Twinfinite has been at this for a year and five months now, and no matter how much experience we get going to conventions together (PAX East 2013 was our third, big team, convention to cover so far), I always feel like we messed up immensely and that I’m the worst and that we’re completely unprofessional and oh my God.
Sit down, let’s have a chat. I want to use my knowledge of how not to be in hopes of showing start-up independent game sites how they should be. No one told me about these skills that I’d need when covering a convention — seriously, like, no one. Maybe they thought it’d be funny.
Look, I’m not stupid. I was aware there’d be a lot of walking when covering massive conventions in big cities. But no one told me I needed to actually run. I think I’ve run more in the past year and five months than I have in 22 years. The messed up thing is that I’m not even kidding. If you’re as terrible at time as I am, you’ll find yourself running to appointments. Hell, even if you’re not late you’ll still be sprinting like a tiny ant in a crowd. There’s just something in the air that causes anxiety and incites a sense of urgency. Maybe it stems from a desire to escape the smell.
Odds are you’ll have a lot of appointments and guess what? They’re all at opposite ends of each other. It seems physically impossible but they somehow manage to be. It’s commendable, if anything.
It’s with a fine combination of not caring about looking like a fool and maintaining eye contact that I’ve been able to fool all of my friends in the industry that I’m actually a charismatic person and that they should talk to me. If you’re not good at talking to people, you better start getting good; you’ll be doing a lot of it. No, it’s not all about playing video games. It’s like, 1% about playing video games. *Note: That’s actually wrong. But it’s not all about it, I swear!
You have to be able to talk to people and make friends and “network” (man, I hate that term) with other industry folks (and you have to be able to not say the word folks). These will be your peers! These will (hopefully) be your friends! They’re a constant source of support, fun, advice, and (let’s face it) competition. Don’t even get me started on how much you’ll need to communicate with publishers and developers to even get access to their games.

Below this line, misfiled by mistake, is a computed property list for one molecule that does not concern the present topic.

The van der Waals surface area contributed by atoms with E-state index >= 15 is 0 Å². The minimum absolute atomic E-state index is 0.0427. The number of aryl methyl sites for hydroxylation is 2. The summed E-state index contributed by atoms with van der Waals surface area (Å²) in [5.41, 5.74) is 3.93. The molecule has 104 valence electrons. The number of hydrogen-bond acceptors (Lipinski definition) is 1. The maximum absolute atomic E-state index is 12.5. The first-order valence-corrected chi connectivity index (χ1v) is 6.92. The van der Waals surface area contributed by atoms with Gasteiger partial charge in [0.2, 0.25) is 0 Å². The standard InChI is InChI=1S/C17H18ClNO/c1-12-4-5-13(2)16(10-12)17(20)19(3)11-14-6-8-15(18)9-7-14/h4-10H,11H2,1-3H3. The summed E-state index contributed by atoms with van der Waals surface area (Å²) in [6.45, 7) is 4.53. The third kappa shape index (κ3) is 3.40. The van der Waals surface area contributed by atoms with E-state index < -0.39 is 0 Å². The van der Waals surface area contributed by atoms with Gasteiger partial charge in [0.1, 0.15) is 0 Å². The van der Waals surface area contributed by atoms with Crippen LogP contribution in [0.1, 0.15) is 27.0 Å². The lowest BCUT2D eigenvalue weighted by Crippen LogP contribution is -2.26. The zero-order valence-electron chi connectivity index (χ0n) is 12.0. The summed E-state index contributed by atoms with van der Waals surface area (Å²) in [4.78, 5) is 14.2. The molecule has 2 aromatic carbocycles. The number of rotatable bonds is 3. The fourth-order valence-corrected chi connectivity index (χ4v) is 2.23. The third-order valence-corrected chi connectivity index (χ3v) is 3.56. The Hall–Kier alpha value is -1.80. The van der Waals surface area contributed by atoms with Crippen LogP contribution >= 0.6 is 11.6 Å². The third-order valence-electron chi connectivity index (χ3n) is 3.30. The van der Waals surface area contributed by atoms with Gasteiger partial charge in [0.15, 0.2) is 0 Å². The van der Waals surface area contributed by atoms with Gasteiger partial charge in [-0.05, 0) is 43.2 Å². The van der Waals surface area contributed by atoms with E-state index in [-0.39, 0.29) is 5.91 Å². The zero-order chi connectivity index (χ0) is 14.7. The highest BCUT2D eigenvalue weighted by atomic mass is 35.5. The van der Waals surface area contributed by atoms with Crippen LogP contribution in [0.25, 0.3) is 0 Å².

Turns out having a media badge doesn’t make you royalty. I asked around for my tiara and La-Z Boy recliner to play some games, but was instead treated to long lines. PAX East didn’t always mean press priority to play the games or see the panels. You had to be able to wait in line to play some of them. It’s a consumer centered show so that’s totally understandable. Just give the person telling you where the line is a smile, say thank you, go to the back of the line, and proceed to grumble under your breath.
Oh this doesn’t apply if you have other stuff to do. Remember to prioritize; if a game is going to take you an hour to get to play, get to your next appointment (see the first skill).
I mean being able to quickly take out your business card in a calm, cool, fashion. Don’t throw your business card at a person’s face. That’d be hilarious, though. I’m the worst at taking things out of my pockets and handing them to people. Whenever I pay for something in cash, I look like the person behind the counter is robbing me. I apologize in advance if you receive my business card and feel shame as though you just forcefully took it from me.
For that matter, have nice business cards. Get a business card holder. Make everything about you fancy; like Don Draper except for video games and instead of a suit, you’re wearing a sweater that says N7.
Get confidence. If you can’t find any within you, fake it and it’ll eventually come around. Any person that’s met me has been fooled by that. You got a press pass, you have the shot to be on the same level as the other journalists you love and follow. Talk to the people who make the games you’re absolutely passionate about with confidence that you have the ability to do just as good of a job. If you believe in yourself, others will too. Show it off with all you do, even in the way you hand them your contact information.
There’s not much to say about this except when you ask something and someone says no, you have to ask someone else. Or ask them again — make them crack. But not too much. Like an egg. But no, wait, they’re people. Look, just don’t give up.